- The board will also need to disclose any actual or perceived conflicts of interest in relation to proposed corporate partners (read our guide on Managing Conflicts of Interest)
- The charity will need to mobilise its internal stakeholders. A group effort is required to win and then maintain a partnership.
The charity should also consider carefully who it will approach for a partnership and what form the approach will take.
- Choosing a prospective partner:
- Can the charity approach a business with which it already has a relationship?
- Is there a business that the charity shares certain values with?
- Is there a business that works in the same area (field of work, area of expertise, geographic region) as the charity?
- Approaching a prospective partner:
- Does the charity have an existing relationship with the corporation that it can use as a basis for an approach?
- If however you are considering approaching a corporate you have no previous relationship with, your approach will be different and may also serve as an introduction to your charity.
- Are there “mutual friends” – people linked with both the charity and the prospective business – who the charity could work with to bring both parties together for a meeting?
Your due diligence should also consider:
- any risks or conflicts of interest a corporate partnership might pose
- any “no-go zones” for choosing a prospective partner – charities should make sure they’re not caught out approaching (or being approached by) a partner that isn’t a good fit in terms of its values, work and aims
- how these risks will be managed
- at what point these risks become “deal breakers” which preclude you getting involved in a partnership.
A charity should not only consider the risks it may encounter, but how it will address them.
Among the most obvious risks are:
- that the charity chooses the wrong type of partnership, or does not have the resources to properly service a partnership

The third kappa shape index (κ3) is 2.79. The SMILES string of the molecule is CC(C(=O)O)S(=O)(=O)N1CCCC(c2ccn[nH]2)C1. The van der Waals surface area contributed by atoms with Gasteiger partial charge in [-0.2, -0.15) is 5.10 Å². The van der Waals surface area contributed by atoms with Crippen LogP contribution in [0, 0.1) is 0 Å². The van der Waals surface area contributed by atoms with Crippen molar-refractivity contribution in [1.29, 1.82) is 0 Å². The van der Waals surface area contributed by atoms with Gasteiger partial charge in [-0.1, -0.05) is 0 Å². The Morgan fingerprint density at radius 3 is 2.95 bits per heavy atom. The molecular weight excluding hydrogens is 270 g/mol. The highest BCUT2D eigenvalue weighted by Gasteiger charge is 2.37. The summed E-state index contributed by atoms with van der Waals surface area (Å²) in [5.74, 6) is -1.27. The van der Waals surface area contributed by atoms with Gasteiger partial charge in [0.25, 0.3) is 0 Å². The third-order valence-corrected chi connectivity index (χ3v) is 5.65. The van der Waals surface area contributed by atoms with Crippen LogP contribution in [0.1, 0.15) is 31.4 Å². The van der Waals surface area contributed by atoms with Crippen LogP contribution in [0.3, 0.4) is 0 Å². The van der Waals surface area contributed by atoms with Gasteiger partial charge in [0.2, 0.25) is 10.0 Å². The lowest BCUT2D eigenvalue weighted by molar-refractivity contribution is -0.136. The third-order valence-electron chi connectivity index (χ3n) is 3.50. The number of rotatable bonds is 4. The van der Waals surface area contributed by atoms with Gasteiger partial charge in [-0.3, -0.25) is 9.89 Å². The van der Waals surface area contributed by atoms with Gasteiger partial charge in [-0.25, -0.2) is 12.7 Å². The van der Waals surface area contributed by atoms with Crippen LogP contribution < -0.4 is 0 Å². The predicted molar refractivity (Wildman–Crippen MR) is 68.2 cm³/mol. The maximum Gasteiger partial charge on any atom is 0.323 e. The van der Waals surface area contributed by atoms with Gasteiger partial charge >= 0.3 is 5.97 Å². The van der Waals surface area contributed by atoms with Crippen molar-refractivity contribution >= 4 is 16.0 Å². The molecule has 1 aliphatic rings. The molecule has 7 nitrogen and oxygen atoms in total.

- that the charity chooses the wrong partner to work with
- that potential conflicts of interest aren’t disclosed or managed responsibly
- that the charity’s reputation is damaged if something goes wrong with the partnership or if the partner displays inconsistent values in another area of its operations
- that the ownership or overall management of the corporate partner changes – for example, through a takeover – resulting in the charity partnering with a corporate that is no longer aligned to its values
- that the charity’s core work is adversely affected because of the partnership
- that there are inadequate safeguards on access to the charity’s donors, supporters, members or beneficiaries
- that charity beneficiaries do not have adequate protection – for example, inadequate child protection standards for volunteers from a business.
Risks can be identified and addressed through a proper risk assessment process. This should be completed before establishing a partnership.
Note: For some charities, those risks might be “deal breakers” – the risks that stop it entering a partnership. It is important that charities know which risks are “deal breakers” or the point at which certain risks become too big to allow them to continue to be involved in a partnership.